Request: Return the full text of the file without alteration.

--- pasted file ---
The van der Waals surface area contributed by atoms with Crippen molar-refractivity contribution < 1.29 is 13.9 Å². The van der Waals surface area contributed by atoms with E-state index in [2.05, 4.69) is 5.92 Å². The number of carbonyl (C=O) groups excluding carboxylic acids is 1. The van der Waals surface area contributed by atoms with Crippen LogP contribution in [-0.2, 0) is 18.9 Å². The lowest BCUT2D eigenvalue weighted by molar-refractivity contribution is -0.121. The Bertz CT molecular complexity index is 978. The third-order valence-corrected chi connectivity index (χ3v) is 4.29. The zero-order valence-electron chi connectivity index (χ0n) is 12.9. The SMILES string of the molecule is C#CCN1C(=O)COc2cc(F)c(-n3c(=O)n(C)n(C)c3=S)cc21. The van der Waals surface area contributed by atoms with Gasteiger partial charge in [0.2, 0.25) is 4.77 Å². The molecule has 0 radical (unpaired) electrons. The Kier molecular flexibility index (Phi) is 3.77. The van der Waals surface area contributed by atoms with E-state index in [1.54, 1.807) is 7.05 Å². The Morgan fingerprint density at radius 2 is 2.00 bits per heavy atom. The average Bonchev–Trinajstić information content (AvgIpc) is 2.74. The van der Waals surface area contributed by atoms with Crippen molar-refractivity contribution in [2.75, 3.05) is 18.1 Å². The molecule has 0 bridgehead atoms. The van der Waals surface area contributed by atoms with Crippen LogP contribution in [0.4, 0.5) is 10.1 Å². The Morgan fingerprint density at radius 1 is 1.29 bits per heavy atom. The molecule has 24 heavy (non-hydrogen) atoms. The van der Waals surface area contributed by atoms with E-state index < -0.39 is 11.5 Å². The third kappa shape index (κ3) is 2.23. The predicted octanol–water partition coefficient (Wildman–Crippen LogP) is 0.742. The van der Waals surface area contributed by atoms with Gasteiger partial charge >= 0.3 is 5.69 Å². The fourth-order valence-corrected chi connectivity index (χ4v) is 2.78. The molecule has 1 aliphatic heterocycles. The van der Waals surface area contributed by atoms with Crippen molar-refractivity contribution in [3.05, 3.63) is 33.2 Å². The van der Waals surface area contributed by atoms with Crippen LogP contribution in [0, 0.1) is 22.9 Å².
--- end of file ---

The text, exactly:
The van der Waals surface area contributed by atoms with Crippen molar-refractivity contribution < 1.29 is 13.9 Å². The van der Waals surface area contributed by atoms with E-state index in [2.05, 4.69) is 5.92 Å². The number of carbonyl (C=O) groups excluding carboxylic acids is 1. The van der Waals surface area contributed by atoms with Crippen LogP contribution in [-0.2, 0) is 18.9 Å². The lowest BCUT2D eigenvalue weighted by molar-refractivity contribution is -0.121. The Bertz CT molecular complexity index is 978. The third-order valence-corrected chi connectivity index (χ3v) is 4.29. The zero-order valence-electron chi connectivity index (χ0n) is 12.9. The SMILES string of the molecule is C#CCN1C(=O)COc2cc(F)c(-n3c(=O)n(C)n(C)c3=S)cc21. The van der Waals surface area contributed by atoms with Gasteiger partial charge in [0.2, 0.25) is 4.77 Å². The molecule has 0 radical (unpaired) electrons. The Kier molecular flexibility index (Phi) is 3.77. The van der Waals surface area contributed by atoms with E-state index in [1.54, 1.807) is 7.05 Å². The Morgan fingerprint density at radius 2 is 2.00 bits per heavy atom. The average Bonchev–Trinajstić information content (AvgIpc) is 2.74. The van der Waals surface area contributed by atoms with Crippen molar-refractivity contribution in [2.75, 3.05) is 18.1 Å². The molecule has 0 bridgehead atoms. The van der Waals surface area contributed by atoms with Crippen LogP contribution in [0.4, 0.5) is 10.1 Å². The Morgan fingerprint density at radius 1 is 1.29 bits per heavy atom. The molecule has 24 heavy (non-hydrogen) atoms. The van der Waals surface area contributed by atoms with E-state index < -0.39 is 11.5 Å². The third kappa shape index (κ3) is 2.23. The predicted octanol–water partition coefficient (Wildman–Crippen LogP) is 0.742. The van der Waals surface area contributed by atoms with Gasteiger partial charge >= 0.3 is 5.69 Å². The fourth-order valence-corrected chi connectivity index (χ4v) is 2.78. The molecule has 1 aliphatic heterocycles. The van der Waals surface area contributed by atoms with Crippen molar-refractivity contribution in [3.05, 3.63) is 33.2 Å². The van der Waals surface area contributed by atoms with Crippen LogP contribution in [0, 0.1) is 22.9 Å².